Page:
RE: USA Today - interview with Gugatkin and de Waal on animal cul ture

From: Vincent Campbell (
Date: Fri Jun 08 2001 - 11:15:42 BST

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    Subject: RE: USA Today - interview with Gugatkin and de Waal on animal cul ture
    Date: Fri, 8 Jun 2001 11:15:42 +0100 
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    Lovely quote from de Waal in this article.

    I can hear it now 'If I could fly higher than a chicken...'

    Both of these books, which I believe others have mentioned on the list, I've
    seen good reviews of, and must get around to getting.

    When I daydream about what subject I'd do if not the current one I work in,
    I usually put archaeology and paleontology at the top of the list, but
    ethology is creeping up on me. Bit of a pipe dream, particularly since my
    experimental skills in all sciences at school confounded nature. I remember
    one experiment that I was doing as part of my GCSE Biology coursework where
    osmosis simply didn't happen. Now I think about it, I also had problems in
    my physics experiments at school, particularly those ones where you are
    testing things like acceleration and velocity. Looking back I wonder how
    inept one has to be to produce experimental results that confound even the
    most basic processes in nature...


    > ----------
    > From: Ray Recchia
    > Reply To:
    > Sent: Friday, June 8, 2001 12:47 am
    > To:
    > Subject: USA Today - interview with Gugatkin and de Waal on animal
    > culture
    > Article in USA today on Tuesday
    > For the European crowd, USA today is a nationally distributed newspaper
    > with
    > rougly the same popularity as CNN.
    > htm
    > By Tim Friend, USA TODAY
    > Louisville Courier-Journal
    > Lee Dugatkin, a professor at the University of
    > Louisville,
    > has shown that dating habits can be similar to behavior of the simplest
    > fish.
    > Let's get something straight. Humans and animals are much more
    > similar than scholars have led us to believe, and we share at least two
    > fundamental aspects of behavior that have been used for centuries to
    > define
    > our differences and thus our humanity: culture and learning.
    > Animal culture and the transmission of cultural behaviors from
    > one generation to the next - known as cultural transmission - are still
    > hotly contested ideas. Two recent books, The Ape and Sushi Master (Basic
    > Books) by Frans de Waal and The Imitation Factor (Free Press) by Lee
    > Dugatkin, support the pro-animal-culture side of the debate.
    > For those humans who find comparisons with animals offensive,
    > rest easy. None of the beasts running around outdoors can write poetry or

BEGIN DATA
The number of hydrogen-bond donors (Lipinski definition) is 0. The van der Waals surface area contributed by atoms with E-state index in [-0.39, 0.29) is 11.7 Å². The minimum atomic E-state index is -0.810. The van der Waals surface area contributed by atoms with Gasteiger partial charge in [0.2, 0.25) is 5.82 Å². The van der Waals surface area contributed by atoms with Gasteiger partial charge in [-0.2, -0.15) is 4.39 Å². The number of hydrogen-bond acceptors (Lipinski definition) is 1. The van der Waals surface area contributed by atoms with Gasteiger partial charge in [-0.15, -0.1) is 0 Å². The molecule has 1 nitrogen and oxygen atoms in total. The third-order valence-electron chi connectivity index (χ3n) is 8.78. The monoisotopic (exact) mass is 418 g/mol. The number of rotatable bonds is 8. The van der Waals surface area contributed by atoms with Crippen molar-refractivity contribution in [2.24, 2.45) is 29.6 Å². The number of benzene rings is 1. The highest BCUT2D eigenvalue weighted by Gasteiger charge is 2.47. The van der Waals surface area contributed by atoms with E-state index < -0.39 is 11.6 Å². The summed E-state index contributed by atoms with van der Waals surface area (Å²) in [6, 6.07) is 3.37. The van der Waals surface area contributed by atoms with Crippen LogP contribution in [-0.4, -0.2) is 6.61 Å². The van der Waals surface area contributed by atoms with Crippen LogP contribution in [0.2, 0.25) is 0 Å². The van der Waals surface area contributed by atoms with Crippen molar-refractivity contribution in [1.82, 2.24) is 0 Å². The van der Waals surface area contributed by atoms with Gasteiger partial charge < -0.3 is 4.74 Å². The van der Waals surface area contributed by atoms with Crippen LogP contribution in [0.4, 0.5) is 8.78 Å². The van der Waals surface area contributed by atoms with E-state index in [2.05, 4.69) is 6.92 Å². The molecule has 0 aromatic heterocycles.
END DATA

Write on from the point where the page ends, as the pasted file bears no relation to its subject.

> plays, paint masterpieces that hang in museums or dine with fine cutlery.
    > But our differences, as Charles Darwin pointed out more than 100 years
    > ago,
    > are differences of degree and not of kind.
    > Dugatkin, a professor of behavioral ecology at the University
    > of
    > Louisville, and de Waal, a primatologist at Emory University in Atlanta,
    > provide powerful evidence for the existence of culture and cultural
    > transmission in animals. Some of the evidence stems from their own
    > research,
    > but they also include the major findings by others in their field over the
    > past 40 years.
    > "The question of whether animals have culture is a bit like
    > whether chickens can fly," de Waal says. "Compared to an albatross or
    > falcon, perhaps not. But chickens do have wings, they do flap them, and
    > they
    > do get up in the trees. Now imagine a world devoid of flying creatures
    > except for the chicken. We would probably be mightily impressed, writing
    > poems and songs about how we wished to be like them."
    > De Waal uses the albatross/chicken comparison to illustrate
    > the
    > differences between human culture with our masterpieces of art, literature
    > and cuisine, and animal culture with its simpler traditions - different
    > methods of fishing for termites among chimpanzees from different troops,
    > for
    > instance, and different ways of grooming.
    > A broader definition
    > Humans have defined themselves by culture for thousands of
    > years.
    > Among Webster's dictionary's definitions of culture: "the integrated
    > pattern
    > of knowledge, belief and behavior that depends on man's capacity for
    > learning and transmitting knowledge to succeeding generations."
    > The strictest definition includes the ability to use a spoken
    > and written language and teaching as a means of transmitting knowledge,